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Picnic Safety

I took pasta salad to a picnic yesterday and put it in the refrigerator when I got home. Is it safe to eat today?

The short answer: It depends

The explanation: Because of the ingredients in foods such as pasta salads, they need to be stored in a temperature-controlled environment of less than 40°F. As we discussed in last month’s Simplified article (Testing the Sniff Test), perishable foods should not be left unrefrigerated for more than two hours, and if the temperature during your picnic rose above 90°F, the safety zone shrunk to one hour.

So, to determine the safety of a food, you need to consider its perishable nature and the length of time it was unrefrigerated. Say, for example: You made a pasta salad Friday night to take to a Saturday picnic. The park was about ½ hour from your home, and when you arrived you put the salad on the picnic table with the food others brought, while burgers and hotdogs were grilled. To give everyone a chance to eat all they wanted, the food sat out for about an hour, then got put into an ice chest. Since there was some pasta salad left when you were ready to leave, you took it home with you.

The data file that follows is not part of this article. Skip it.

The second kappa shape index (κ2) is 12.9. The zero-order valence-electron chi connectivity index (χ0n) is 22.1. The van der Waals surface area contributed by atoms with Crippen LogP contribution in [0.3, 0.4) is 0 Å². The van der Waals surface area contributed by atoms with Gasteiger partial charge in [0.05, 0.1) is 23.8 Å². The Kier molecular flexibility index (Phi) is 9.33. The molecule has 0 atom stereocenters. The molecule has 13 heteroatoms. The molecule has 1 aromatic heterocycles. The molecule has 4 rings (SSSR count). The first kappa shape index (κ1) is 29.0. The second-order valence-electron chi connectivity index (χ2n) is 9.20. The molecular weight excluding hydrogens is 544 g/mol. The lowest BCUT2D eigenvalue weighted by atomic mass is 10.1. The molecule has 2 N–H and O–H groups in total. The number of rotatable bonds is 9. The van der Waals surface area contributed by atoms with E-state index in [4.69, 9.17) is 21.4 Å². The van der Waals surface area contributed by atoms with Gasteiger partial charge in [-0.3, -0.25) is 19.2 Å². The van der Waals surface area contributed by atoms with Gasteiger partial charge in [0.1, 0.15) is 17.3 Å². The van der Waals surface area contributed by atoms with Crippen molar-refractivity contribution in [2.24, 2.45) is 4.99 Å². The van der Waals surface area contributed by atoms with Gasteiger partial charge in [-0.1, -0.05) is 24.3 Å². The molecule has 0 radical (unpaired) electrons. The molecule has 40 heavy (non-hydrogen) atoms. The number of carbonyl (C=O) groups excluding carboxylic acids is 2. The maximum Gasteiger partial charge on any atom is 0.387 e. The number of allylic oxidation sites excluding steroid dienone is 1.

Even if you were to put it into the refrigerator immediately upon arrival, the salad had already sat out for well over 2 hours (prep time, 1/2 hour drive to the park, table time during grilling, 1 hour for all to eat, 1/2 hour back home). Additionally, you don’t know the temperature at which the ice chest kept the food, which could have been over 40°F.

Given all this, and the ability for bacteria to multiply rapidly between 40°F and 140°F degrees, eating the pasta salad would be very risky. There is, in fact, a case of a child dying due to eating a pasta salad that had been taken to a picnic, then stored in the refrigerator for two days. The bacteria in this case was Bacillus cereus, which caused liver failure, but other pathogens, such as Salmonella and Listeria, are just as likely to grow in perishable foods when temperatures are not maintained.


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